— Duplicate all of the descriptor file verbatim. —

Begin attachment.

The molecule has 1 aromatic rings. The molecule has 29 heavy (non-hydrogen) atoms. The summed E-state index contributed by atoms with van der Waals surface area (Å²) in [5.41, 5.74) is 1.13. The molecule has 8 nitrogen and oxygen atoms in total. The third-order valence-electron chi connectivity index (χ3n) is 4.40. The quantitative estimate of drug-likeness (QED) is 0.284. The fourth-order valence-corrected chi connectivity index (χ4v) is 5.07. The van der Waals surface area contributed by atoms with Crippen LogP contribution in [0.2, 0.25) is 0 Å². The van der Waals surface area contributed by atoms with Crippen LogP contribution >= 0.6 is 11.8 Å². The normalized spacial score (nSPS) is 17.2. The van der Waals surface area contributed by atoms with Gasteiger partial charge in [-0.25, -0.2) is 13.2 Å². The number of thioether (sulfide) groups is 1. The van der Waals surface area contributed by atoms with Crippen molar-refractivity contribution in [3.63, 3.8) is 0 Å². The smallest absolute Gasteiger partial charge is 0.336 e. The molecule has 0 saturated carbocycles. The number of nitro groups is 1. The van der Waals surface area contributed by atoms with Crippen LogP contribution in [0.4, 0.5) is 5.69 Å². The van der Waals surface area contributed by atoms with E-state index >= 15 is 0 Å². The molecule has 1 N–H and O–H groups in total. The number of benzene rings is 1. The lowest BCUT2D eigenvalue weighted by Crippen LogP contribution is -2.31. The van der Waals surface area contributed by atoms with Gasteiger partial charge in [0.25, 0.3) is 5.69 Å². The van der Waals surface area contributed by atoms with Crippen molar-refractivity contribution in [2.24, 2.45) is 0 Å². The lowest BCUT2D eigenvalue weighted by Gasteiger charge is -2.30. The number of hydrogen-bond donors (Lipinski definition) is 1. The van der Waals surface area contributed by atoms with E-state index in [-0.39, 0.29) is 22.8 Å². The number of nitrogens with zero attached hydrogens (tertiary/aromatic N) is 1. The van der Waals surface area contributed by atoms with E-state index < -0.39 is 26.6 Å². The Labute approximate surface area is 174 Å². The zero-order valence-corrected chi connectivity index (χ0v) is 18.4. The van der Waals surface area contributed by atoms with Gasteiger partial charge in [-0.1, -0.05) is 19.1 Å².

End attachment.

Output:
The molecule has 1 aromatic rings. The molecule has 29 heavy (non-hydrogen) atoms. The summed E-state index contributed by atoms with van der Waals surface area (Å²) in [5.41, 5.74) is 1.13. The molecule has 8 nitrogen and oxygen atoms in total. The third-order valence-electron chi connectivity index (χ3n) is 4.40. The quantitative estimate of drug-likeness (QED) is 0.284. The fourth-order valence-corrected chi connectivity index (χ4v) is 5.07. The van der Waals surface area contributed by atoms with Crippen LogP contribution in [0.2, 0.25) is 0 Å². The van der Waals surface area contributed by atoms with Crippen LogP contribution >= 0.6 is 11.8 Å². The normalized spacial score (nSPS) is 17.2. The van der Waals surface area contributed by atoms with Gasteiger partial charge in [-0.25, -0.2) is 13.2 Å². The number of thioether (sulfide) groups is 1. The van der Waals surface area contributed by atoms with Crippen molar-refractivity contribution in [3.63, 3.8) is 0 Å². The smallest absolute Gasteiger partial charge is 0.336 e. The molecule has 0 saturated carbocycles. The number of nitro groups is 1. The van der Waals surface area contributed by atoms with Crippen LogP contribution in [0.4, 0.5) is 5.69 Å². The van der Waals surface area contributed by atoms with E-state index >= 15 is 0 Å². The molecule has 1 N–H and O–H groups in total. The number of benzene rings is 1. The lowest BCUT2D eigenvalue weighted by Crippen LogP contribution is -2.31. The van der Waals surface area contributed by atoms with Gasteiger partial charge in [0.25, 0.3) is 5.69 Å². The van der Waals surface area contributed by atoms with Crippen molar-refractivity contribution in [2.24, 2.45) is 0 Å². The lowest BCUT2D eigenvalue weighted by Gasteiger charge is -2.30. The number of hydrogen-bond donors (Lipinski definition) is 1. The van der Waals surface area contributed by atoms with E-state index in [-0.39, 0.29) is 22.8 Å². The number of nitrogens with zero attached hydrogens (tertiary/aromatic N) is 1. The van der Waals surface area contributed by atoms with E-state index < -0.39 is 26.6 Å². The Labute approximate surface area is 174 Å². The zero-order valence-corrected chi connectivity index (χ0v) is 18.4. The van der Waals surface area contributed by atoms with Gasteiger partial charge in [-0.1, -0.05) is 19.1 Å².